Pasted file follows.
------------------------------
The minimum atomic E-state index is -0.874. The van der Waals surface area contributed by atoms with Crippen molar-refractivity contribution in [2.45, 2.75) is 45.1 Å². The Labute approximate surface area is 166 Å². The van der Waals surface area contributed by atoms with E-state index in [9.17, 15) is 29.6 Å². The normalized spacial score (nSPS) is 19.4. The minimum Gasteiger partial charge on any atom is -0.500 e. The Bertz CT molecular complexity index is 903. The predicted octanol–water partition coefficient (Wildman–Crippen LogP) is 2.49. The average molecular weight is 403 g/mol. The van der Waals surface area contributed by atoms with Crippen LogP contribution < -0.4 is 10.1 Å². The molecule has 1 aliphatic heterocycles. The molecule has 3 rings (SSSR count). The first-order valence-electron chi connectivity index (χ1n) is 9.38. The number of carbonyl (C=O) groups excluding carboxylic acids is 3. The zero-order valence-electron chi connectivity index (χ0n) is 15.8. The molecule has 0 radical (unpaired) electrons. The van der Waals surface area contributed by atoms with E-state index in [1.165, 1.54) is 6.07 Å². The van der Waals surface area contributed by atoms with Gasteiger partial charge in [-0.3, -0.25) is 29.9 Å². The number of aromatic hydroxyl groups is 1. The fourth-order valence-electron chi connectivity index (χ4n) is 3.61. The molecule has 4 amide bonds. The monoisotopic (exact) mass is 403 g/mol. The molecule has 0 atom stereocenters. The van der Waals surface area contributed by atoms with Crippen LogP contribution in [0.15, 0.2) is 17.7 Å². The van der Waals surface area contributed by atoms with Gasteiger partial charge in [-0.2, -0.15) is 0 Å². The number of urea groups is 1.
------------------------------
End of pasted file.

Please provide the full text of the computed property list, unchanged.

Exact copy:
The minimum atomic E-state index is -0.874. The van der Waals surface area contributed by atoms with Crippen molar-refractivity contribution in [2.45, 2.75) is 45.1 Å². The Labute approximate surface area is 166 Å². The van der Waals surface area contributed by atoms with E-state index in [9.17, 15) is 29.6 Å². The normalized spacial score (nSPS) is 19.4. The minimum Gasteiger partial charge on any atom is -0.500 e. The Bertz CT molecular complexity index is 903. The predicted octanol–water partition coefficient (Wildman–Crippen LogP) is 2.49. The average molecular weight is 403 g/mol. The van der Waals surface area contributed by atoms with Crippen LogP contribution < -0.4 is 10.1 Å². The molecule has 1 aliphatic heterocycles. The molecule has 3 rings (SSSR count). The first-order valence-electron chi connectivity index (χ1n) is 9.38. The number of carbonyl (C=O) groups excluding carboxylic acids is 3. The zero-order valence-electron chi connectivity index (χ0n) is 15.8. The molecule has 0 radical (unpaired) electrons. The van der Waals surface area contributed by atoms with E-state index in [1.165, 1.54) is 6.07 Å². The van der Waals surface area contributed by atoms with Gasteiger partial charge in [-0.3, -0.25) is 29.9 Å². The number of aromatic hydroxyl groups is 1. The fourth-order valence-electron chi connectivity index (χ4n) is 3.61. The molecule has 4 amide bonds. The monoisotopic (exact) mass is 403 g/mol. The molecule has 0 atom stereocenters. The van der Waals surface area contributed by atoms with Crippen LogP contribution in [0.15, 0.2) is 17.7 Å². The van der Waals surface area contributed by atoms with Gasteiger partial charge in [-0.2, -0.15) is 0 Å². The number of urea groups is 1.